On December 19, the British law firm Mishcon de Reya announced the return to Egypt of a stone head of the 14th century BC pharaoh Amenhotep III (Mishcon de Reya, “Art law: priceless Egyptian sculpture to be returned home after 18 year absence”, news release, December 19). The head was recovered during the investigation of Jonathan Tokeley-Parry, who was convicted in a British court in 1997 of handling stolen artifacts, and of his accomplice Frederick Schultz, who was convicted in New York in 2002 of conspiring to receive stolen artifacts (P. Watson, 2002, “The investigation of Frederick Schultz”, Culture Without Context no. 10, 21-26; P. Gerstenblith, 2002, “United States v. Schultz”, Culture Without Context no. 10, 27-31). An appeal by Schultz was rejected in 2003 (P. Gerstenblith, 2003, “The McClain/Schultz doctrine: another step against trade in stolen antiquities”, Culture Without Context no. 13, 5-8).
Painted head Restored head
Tokeley-Parry admitted to having smuggled something like 2,000 artifacts out of Egypt, and passed at least eight on to Schultz. He claimed that the head of Amenhotep had been discovered on a building site in Cairo, and that he had coated the head with liquid plastic and painted it to look like a tourist souvenir before smuggling it out of Egypt himself. Back in Britain, he removed the paint and plastic, and attached an artificially-aged label suggesting it had been part of the fictitious “Thomas Alcock collection”, and in Britain since the 1920s. Tokeley-Parry then sold the head to Schultz for $900,000, who sold it in turn to South African dealer Gawain MacKinley, who sold it to London dealer Robin Symes for $1.4 million. Tokeley-Parry later claimed to have paid $6,000 for the piece (J. Tokeley, 2006, Rescuing the Past, Exeter: Imprint Academic, 202), highlighting once again the profits that can be made by ambitious traders, and particularly by those who risk the actual smuggling.
On December 23, Australian antiquities dealer Frank Bottaro was arrested at Cairo International Airport. Egyptian authorities announced that Bottaro, who is proprietor of Melbourne-based BC Galleries, was arrested on suspicion of smuggling antiquities, but was not charged. He reportedly had in his possession two animal mummies and 19 figurines of the ancient Egyptian gods Horus and Thoth, all wrapped as gifts (S. Milovanovic, “Egypt could jail Australian dealer for 15 years”, December 26).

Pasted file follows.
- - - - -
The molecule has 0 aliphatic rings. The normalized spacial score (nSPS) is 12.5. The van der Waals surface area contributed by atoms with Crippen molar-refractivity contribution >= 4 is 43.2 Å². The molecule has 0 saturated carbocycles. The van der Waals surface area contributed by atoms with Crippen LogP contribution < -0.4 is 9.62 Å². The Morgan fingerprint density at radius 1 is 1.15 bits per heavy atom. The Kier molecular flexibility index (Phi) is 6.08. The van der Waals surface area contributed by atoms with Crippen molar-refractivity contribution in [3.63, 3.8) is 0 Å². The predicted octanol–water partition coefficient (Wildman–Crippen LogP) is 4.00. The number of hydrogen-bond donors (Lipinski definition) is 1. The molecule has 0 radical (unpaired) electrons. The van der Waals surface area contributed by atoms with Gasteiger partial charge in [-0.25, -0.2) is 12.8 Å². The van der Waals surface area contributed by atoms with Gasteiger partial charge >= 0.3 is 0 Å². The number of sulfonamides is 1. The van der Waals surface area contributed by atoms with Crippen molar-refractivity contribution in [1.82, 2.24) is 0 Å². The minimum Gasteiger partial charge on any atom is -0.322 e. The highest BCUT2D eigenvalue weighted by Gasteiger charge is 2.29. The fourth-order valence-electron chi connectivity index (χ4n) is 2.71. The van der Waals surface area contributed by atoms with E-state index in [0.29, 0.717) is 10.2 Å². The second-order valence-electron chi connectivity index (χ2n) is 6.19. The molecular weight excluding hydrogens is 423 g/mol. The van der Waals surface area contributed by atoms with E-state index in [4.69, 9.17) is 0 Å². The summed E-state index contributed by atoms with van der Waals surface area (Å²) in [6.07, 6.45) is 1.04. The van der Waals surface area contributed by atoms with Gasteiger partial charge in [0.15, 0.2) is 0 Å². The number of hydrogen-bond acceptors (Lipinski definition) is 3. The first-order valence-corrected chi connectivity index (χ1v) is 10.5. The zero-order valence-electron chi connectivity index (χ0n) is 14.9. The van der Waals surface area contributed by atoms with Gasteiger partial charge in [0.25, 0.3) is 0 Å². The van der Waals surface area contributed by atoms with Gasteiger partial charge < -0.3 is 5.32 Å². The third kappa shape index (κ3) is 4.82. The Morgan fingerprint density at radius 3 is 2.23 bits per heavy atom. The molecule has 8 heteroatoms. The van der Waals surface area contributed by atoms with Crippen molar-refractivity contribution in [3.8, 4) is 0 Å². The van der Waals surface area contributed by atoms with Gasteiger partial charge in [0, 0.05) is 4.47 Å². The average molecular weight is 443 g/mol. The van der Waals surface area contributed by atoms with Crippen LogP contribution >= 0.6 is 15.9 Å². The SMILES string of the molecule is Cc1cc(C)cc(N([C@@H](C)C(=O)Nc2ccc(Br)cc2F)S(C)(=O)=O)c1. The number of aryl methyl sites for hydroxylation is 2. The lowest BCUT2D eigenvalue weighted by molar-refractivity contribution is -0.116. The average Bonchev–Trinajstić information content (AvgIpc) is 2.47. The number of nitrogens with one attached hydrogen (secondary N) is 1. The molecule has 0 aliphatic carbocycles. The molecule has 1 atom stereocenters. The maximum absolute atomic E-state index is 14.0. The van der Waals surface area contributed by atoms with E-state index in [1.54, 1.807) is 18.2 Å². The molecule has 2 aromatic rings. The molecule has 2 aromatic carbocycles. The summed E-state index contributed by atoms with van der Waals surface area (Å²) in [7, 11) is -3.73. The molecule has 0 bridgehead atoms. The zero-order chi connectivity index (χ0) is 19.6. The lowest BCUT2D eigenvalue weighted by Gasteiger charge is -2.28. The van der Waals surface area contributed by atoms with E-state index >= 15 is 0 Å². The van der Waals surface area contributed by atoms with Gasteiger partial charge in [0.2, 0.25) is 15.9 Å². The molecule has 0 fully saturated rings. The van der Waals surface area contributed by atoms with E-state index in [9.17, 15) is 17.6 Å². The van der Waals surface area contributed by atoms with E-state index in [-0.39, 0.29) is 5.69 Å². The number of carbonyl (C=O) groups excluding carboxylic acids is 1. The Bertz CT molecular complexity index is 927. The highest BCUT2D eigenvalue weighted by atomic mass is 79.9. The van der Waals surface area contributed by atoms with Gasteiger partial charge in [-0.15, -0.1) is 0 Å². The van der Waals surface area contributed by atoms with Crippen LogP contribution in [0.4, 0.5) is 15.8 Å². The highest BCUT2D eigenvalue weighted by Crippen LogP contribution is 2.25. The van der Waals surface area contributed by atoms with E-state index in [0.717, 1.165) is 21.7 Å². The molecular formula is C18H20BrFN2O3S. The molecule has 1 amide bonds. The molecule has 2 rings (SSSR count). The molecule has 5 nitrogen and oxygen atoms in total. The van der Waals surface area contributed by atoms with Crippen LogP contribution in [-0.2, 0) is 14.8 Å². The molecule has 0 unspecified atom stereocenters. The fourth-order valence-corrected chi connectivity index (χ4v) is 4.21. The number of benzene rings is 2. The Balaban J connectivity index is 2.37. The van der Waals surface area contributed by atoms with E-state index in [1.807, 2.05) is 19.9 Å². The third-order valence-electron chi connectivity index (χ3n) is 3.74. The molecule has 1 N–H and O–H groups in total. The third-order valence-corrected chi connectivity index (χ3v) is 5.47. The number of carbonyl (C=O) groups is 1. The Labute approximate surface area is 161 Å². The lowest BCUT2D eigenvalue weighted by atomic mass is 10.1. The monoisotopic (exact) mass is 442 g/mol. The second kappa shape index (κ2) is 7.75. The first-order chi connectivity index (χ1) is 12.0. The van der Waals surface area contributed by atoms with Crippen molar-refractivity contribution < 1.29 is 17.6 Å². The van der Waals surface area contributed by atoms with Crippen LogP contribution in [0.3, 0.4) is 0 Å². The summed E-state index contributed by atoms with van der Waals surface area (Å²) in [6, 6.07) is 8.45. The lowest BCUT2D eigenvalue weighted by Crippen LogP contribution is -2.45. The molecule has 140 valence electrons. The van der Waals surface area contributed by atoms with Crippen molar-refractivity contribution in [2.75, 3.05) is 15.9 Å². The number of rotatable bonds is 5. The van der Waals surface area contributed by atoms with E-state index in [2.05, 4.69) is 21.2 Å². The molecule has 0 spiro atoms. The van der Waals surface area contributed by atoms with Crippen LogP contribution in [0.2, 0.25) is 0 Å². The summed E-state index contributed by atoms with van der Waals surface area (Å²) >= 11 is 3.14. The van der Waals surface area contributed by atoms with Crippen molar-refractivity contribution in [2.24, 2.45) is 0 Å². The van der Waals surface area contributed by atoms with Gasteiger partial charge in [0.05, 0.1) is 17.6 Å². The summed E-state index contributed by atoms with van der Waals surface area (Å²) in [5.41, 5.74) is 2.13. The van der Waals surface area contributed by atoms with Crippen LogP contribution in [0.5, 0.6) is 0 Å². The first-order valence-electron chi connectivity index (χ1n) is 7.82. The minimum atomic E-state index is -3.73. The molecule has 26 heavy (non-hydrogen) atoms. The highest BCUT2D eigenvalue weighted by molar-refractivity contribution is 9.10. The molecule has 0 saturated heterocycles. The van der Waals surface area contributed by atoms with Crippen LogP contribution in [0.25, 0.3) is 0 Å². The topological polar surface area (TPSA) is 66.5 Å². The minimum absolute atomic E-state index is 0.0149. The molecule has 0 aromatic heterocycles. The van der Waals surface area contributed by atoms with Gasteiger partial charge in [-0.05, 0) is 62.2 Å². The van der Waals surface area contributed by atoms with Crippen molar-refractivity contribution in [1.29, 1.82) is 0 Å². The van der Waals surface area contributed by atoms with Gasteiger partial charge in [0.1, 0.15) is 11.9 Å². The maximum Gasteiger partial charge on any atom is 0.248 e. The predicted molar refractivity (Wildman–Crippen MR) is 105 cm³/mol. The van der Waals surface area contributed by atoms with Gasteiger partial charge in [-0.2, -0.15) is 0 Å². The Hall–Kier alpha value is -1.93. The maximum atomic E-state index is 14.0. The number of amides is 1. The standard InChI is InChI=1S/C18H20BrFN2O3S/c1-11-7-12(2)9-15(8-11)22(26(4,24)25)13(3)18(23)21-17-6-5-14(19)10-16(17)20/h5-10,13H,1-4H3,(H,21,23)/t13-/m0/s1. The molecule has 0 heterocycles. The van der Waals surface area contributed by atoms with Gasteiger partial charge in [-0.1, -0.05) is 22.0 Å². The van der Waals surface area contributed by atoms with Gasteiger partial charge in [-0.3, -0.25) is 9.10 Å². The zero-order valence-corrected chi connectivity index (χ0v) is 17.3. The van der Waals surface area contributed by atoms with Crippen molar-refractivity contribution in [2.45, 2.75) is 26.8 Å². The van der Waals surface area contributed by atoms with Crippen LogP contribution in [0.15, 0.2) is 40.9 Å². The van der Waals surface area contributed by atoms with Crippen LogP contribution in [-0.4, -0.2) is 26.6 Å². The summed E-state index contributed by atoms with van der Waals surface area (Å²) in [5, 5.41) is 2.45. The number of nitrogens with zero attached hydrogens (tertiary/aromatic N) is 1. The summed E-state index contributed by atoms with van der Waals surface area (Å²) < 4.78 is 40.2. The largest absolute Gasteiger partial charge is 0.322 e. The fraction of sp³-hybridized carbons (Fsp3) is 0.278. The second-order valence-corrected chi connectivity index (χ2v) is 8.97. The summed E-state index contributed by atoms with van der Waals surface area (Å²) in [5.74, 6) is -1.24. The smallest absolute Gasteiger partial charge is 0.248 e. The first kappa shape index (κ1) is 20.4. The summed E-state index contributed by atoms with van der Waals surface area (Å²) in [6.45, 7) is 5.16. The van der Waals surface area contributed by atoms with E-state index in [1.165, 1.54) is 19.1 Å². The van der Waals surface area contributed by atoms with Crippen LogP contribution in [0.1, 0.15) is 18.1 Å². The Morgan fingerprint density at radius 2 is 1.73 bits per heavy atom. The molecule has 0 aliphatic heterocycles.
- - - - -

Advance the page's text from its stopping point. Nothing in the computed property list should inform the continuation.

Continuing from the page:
On January 29, the BC Galleries website listed 384 Egyptian artifacts for sale, with a total asking price of $89,876, and mean price of $234 per object. This figure is small compared to the $7.16 million worth of Egyptian sales recorded for Sotheby’s New York in 2008 by David Gill on his Looting Matters website, but confirms that there is a healthy Internet market for small objects.
On October 28, Lebanese customs officers seized 57 Iraqi artifacts and arrested two men for smuggling on the Syrian border (AFP, “Iraqi antiquities seized in Lebanon: customs”, October 28).
Seized artifacts in Lebanon
(Photo: Joanne Farchakh)
In late December, Iraqi soldiers recovered about 230 artifacts during a sting operation in Basra (“Looted ancient treasures recovered in Basra ‘sting’”, Independent, December 23). Seven people were arrested. It is believed the material was destined for Kuwait.
Also in Basra, British and Iraqi authorities announced plans for restoring Saddam Hussein’s former palace as a museum (M. Kennedy, “Saddam’s palace may help restore civic pride to Basra”, Guardian, December 1). It would replace the old Basra museum that was looted and abandoned in the early 1990s. Since then, what is left of the museum’s collection has been in safe storage in Baghdad.
Swiss authorities announced in November that 4,400 artifacts seized in Basel in 2001 are to be returned to Italy (CBC News, “Swiss return 4,400 stolen antiquities to Egypt”, November 6).
Financial Innovations Lab of the Milken Institute
In January 2008 the Financial Innovations Lab of the Milken Institute convened a meeting of archaeologists, economists, antiquities dealers and lawyers to consider possible market-based solutions to the market-led looting and vandalism of archaeological sites and monuments. The report of the meeting was published in November, and suggested three possible solutions: (1) to promote long-term museum and exhibit leases; (2) to develop museum/collector partnerships to sponsor archaeological digs; and (3) to introduce archaeological development bonds (Financial Innovations for Developing Archaeological Discovery and Conservation, Milken Institute, November 2008). The report stressed that these proposed solutions remain hypothetical, and recommended in a series of “action items" the need to investigate the financial feasibility and possible logistics of each solution. The report suggested that small working groups should work on action items and report at a future meeting, though no concrete plans were outlined.
On December 5, Peru filed suit against Yale University for the return of artifacts that Peru maintains are being held illegally by Yale’s Peabody Museum of Natural History (P. Needham, “Peru sues for artifacts”, Yale Daily News, December 10). The artifacts were taken from Machu Picchu by Hiram Bingham in 1912. Peru took action after a possible settlement failed to materialize.